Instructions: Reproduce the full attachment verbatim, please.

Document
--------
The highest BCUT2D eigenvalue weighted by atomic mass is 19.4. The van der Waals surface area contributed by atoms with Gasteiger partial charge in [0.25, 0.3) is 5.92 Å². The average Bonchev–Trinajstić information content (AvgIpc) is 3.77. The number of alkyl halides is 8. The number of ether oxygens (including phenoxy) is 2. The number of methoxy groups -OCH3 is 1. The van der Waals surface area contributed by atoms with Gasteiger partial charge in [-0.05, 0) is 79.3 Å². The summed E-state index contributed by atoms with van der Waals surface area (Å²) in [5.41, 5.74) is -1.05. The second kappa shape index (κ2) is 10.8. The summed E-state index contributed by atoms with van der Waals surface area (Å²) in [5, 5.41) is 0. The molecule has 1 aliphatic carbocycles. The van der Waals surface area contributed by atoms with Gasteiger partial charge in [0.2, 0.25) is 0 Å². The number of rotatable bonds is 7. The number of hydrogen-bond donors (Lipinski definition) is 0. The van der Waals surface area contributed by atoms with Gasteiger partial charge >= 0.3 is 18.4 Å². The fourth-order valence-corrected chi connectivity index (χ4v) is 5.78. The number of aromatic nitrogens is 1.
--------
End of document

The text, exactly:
The highest BCUT2D eigenvalue weighted by atomic mass is 19.4. The van der Waals surface area contributed by atoms with Gasteiger partial charge in [0.25, 0.3) is 5.92 Å². The average Bonchev–Trinajstić information content (AvgIpc) is 3.77. The number of alkyl halides is 8. The number of ether oxygens (including phenoxy) is 2. The number of methoxy groups -OCH3 is 1. The van der Waals surface area contributed by atoms with Gasteiger partial charge in [-0.05, 0) is 79.3 Å². The summed E-state index contributed by atoms with van der Waals surface area (Å²) in [5.41, 5.74) is -1.05. The second kappa shape index (κ2) is 10.8. The summed E-state index contributed by atoms with van der Waals surface area (Å²) in [5, 5.41) is 0. The molecule has 1 aliphatic carbocycles. The van der Waals surface area contributed by atoms with Gasteiger partial charge in [0.2, 0.25) is 0 Å². The number of rotatable bonds is 7. The number of hydrogen-bond donors (Lipinski definition) is 0. The van der Waals surface area contributed by atoms with Gasteiger partial charge >= 0.3 is 18.4 Å². The fourth-order valence-corrected chi connectivity index (χ4v) is 5.78. The number of aromatic nitrogens is 1.